Ulf Dittmer wrote:No power to him, because he doesn't get hired. Henry is right - this discussion is leading nowhere.
It's leading nowhere, but it isn't my fault He doesn't get hired in Germany, I have no doubt from what I know. There's a 99% chance he doesn't get hired in New York City either. There's a 15% chance he does gets hired in San Fran. But in the Heartland it's probably 50/50. Word.
Jeanne Boyarsky wrote:It was an idiom that everyone who worked with JDBC in recent history would be able to spit out like it is nothing.
How did you ask the question and how did you judge the answer? If you would ask me to write error free compilable code directly on paper, I could not do that either. I could that only when I passed the certified programmer test, but now intellisense helps you with some details. Also I would choke during an interview. I had to solve a programming problem once during an interview. I failed. If the tests are after the interview, in a setting where nobody is watching my fingers, I might do a whole lot better.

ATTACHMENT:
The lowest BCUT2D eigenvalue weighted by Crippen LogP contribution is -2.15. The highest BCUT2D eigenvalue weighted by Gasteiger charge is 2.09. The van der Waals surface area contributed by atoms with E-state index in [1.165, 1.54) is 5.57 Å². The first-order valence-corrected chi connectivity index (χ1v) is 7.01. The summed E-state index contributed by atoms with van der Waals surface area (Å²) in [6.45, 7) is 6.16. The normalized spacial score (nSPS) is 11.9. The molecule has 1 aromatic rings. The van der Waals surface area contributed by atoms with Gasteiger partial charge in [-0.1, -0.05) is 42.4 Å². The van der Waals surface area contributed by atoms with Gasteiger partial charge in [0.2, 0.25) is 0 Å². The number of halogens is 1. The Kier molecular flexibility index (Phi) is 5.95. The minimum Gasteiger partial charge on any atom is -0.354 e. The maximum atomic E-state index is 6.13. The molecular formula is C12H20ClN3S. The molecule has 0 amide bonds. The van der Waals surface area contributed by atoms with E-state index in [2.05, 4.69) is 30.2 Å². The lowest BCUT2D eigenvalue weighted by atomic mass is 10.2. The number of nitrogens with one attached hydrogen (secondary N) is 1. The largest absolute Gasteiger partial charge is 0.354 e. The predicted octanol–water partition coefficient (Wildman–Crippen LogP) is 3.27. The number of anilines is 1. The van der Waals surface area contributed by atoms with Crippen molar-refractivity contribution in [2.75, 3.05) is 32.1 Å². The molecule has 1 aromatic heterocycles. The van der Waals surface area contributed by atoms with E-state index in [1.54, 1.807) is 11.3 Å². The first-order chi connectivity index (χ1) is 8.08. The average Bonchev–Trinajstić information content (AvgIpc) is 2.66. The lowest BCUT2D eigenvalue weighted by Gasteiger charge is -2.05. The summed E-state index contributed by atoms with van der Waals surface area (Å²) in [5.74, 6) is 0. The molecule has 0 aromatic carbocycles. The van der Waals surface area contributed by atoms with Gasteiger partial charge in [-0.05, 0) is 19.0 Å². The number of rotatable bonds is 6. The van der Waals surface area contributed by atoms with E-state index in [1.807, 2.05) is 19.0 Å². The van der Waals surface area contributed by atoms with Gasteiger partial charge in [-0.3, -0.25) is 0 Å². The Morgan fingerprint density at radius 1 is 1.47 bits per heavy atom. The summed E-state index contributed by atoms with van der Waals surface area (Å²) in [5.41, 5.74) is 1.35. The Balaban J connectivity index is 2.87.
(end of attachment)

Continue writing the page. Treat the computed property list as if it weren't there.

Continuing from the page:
Jan de Boer
posted 5 years ago
Following this discussion I must say that most people here probably are in a comfortable position. Most of you, would not have to lie to get a job interview. But the more you are in need, the less important morality becomes. What if you would be a young administrative force, like my daughter, and on each vacancy the HR department gets 100++ reactions? What if you have written yourself 100++ application letters, and on each letter you get the same reaction: You have too little experience, you do not get invited. In Dutch we have a saying that would be translated like: "Needs break Laws", or in Dutch, "Nood breekt wetten".
Jan de Boer wrote:How did you ask the question and how did you judge the answer?
It was paper. I wasn't looking for perfect syntax though. You can tell if someone knows the idiom or not. Do they know a while loop is needed? Do they know to call rs.next()? Do they know indexes begin with 1 and not 0?